I’m graduating this spring, having obtained my second bachelor’s degree. I’ve done well, and I can essentially fail this last class, and still graduate magna cum laude. Lest you label me as boastful, and move on to other writings, allow me to say that I cringe as I type. However, the reason for that mortification may not be what you expect. This is not a glee-worthy achievement in my eyes, and it all boils down to some strange iteration of inferiority complex. It is simply the completion of something I feel that I should have long ago surpassed.
There are those among us who pursue a given field with dogged determination and laser focus. These singular creatures are the object of my undying admiration. (I’ve always had a bit of a hero-worship tendency when it comes to professors, analyze that as you will.) They ascend to the lofty heights that represent highest achievement in their arena, and are responsible for some of the most awe-inspiring feats of humanity. Of course these individuals deserve appreciation and accolades.
And then there are those of us milling about in the foothills, dabbling and toying with subject matter as it strikes our fancy. Never quite committed enough to a single subject to pursue advanced degrees. Or perhaps due to circumstance, are unable to commit the time or funds to do so. This, of course, impacts career choices and has fiscal considerations. But it also affects how we perceive ourselves. Now, I’ve been engaged in some form of post-secondary education for the bulk of my adult life. Over a decade in total. What do I have to show for that? Not a PhD, suffice it to say. This is where the cringing starts. Because all that study has granted me the ability to think critically. To write passably. To speak intelligently about a variety of subjects. But without that calligraphed parchment seal of approval, these capabilities feel illegitimate somehow.
It’s almost the opposite of imposter syndrome. First noted among women who have achieved high-level academic or career success, it is the feeling that one is not qualified to occupy a given role, despite all evidence to the contrary. The reverse scenario is the idea that one is not being taken seriously due to lack of external accomplishment… the tenured professorship. The chart-topping record. The best-selling book. The Nobel Prize. Or even something as simple as a degree.
I have been privileged to come across many extraordinary examples of humanity, who have offered me stunning insight, and taught me things I have never experienced in a traditional classroom setting. Articulate, intelligent, perceptive, and autodidacts, one and all. Driven and naturally curious, these individuals learn for the sake of learning. Their breadth of knowledge and ability to manipulate and extrapolate information never ceases to amaze me. Now, far be it from me to discount the efforts of those who have fought tooth and nail to pursue their passion and wrap their combat-scarred hands triumphantly around a diploma.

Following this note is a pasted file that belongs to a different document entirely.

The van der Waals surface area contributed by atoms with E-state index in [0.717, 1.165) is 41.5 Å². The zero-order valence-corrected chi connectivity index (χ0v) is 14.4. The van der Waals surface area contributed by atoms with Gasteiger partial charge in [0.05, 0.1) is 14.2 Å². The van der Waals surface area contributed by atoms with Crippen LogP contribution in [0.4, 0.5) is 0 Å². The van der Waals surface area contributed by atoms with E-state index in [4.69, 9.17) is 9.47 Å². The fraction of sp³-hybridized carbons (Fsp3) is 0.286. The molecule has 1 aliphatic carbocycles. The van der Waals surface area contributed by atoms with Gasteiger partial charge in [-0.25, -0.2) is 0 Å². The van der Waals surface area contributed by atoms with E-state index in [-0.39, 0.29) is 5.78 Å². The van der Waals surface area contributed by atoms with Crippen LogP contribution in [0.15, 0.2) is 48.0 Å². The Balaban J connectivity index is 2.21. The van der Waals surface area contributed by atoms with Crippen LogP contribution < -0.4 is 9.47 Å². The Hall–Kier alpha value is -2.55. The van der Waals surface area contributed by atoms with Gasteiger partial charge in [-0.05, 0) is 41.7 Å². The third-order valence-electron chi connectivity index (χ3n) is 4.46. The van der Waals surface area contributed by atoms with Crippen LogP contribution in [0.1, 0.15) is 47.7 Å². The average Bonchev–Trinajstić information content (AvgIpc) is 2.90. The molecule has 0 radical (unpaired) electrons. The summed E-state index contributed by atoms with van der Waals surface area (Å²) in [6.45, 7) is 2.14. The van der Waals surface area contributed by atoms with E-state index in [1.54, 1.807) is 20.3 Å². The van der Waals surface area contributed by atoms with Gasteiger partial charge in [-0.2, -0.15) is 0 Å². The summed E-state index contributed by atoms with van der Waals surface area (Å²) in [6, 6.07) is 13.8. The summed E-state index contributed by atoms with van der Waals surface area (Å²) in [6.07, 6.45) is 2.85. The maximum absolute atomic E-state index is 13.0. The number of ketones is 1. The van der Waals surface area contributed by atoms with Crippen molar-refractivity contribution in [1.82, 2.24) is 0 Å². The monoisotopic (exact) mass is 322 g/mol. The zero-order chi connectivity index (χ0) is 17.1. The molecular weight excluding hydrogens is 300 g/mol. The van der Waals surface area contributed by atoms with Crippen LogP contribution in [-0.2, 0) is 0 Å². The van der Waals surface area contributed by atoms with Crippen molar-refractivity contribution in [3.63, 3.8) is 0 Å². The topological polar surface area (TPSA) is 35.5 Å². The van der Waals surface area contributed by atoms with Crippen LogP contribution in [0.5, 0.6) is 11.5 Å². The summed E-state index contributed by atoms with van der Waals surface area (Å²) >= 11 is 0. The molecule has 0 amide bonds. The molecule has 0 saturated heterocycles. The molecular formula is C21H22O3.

I’m mulling over the alternate angle.
There is great merit to the education gained for the sake of it alone. After all, there is no shiny external incentive to spending your evenings soaking up information about topics that spark your interest. It is simply and squarely in the interest of self-improvement. Whereas, seeking out formal education constitutes an adherence to curriculum. Many of us, myself included, drag ourselves through classes that offer no benefit to our worldview, suffered because an institution has deemed them essential. This latest degree was not a hard-won battle for me, I freely admit. A tedious slog, to be sure, but not especially intellectually rigorous. I work in the field, for crying out loud. Which is perhaps the reason I am lacking pride in the completion of this program. I don’t feel that I’m better for it. I fear that this is a case with many classically-trained academics. Yes. They have checked all the boxes and written all the term papers. But at the end, have they really engaged in learning?
Because it’s not automatically the same thing.
I won’t be walking and smiling for pictures this graduation. Nope. I’m going to receive that very pricey piece of parchment in the mail, and stuff it into a drawer. And probably fret that I haven’t progressed further in the world of academia, because I’m tired of being written off as “just a nurse.” I would venture to guess that many of my autodidact friends feel the same, discounted and dismissed. So, the diploma-envy looms, not because of inherent educational value, but because of the validity it lends to opinions.
The moral of the story is this. Academic prowess is not a reliable indicator of intelligence or ability to reason. In the absence of a simple way to assess human brainpower, we tend to cast about for methods of measure, as my fellow blogger and treasured associate Mike so fluently discussed here, regarding religious belief. By using these tactics alone to separate the wheat from the chaff, we inadvertently discard a substantial amount of nutrition, so to speak, in the form of quiet genius.
Passionate learners, I bow down to you. For seeking knowledge when it would be infinitely easier to drift away in front of the TV, you have my undying respect and und understanding. I see you… in your ecstatic, frustrated pursuit of pure thought. Sitting alone, pretzel-twisted over some concept, or excitedly ranting to unsuspecting family members, your synapses on fire, you gleam in a world of ignorance. You, not an array of disengaged academic drones, are the force that will buoy humanity into the future.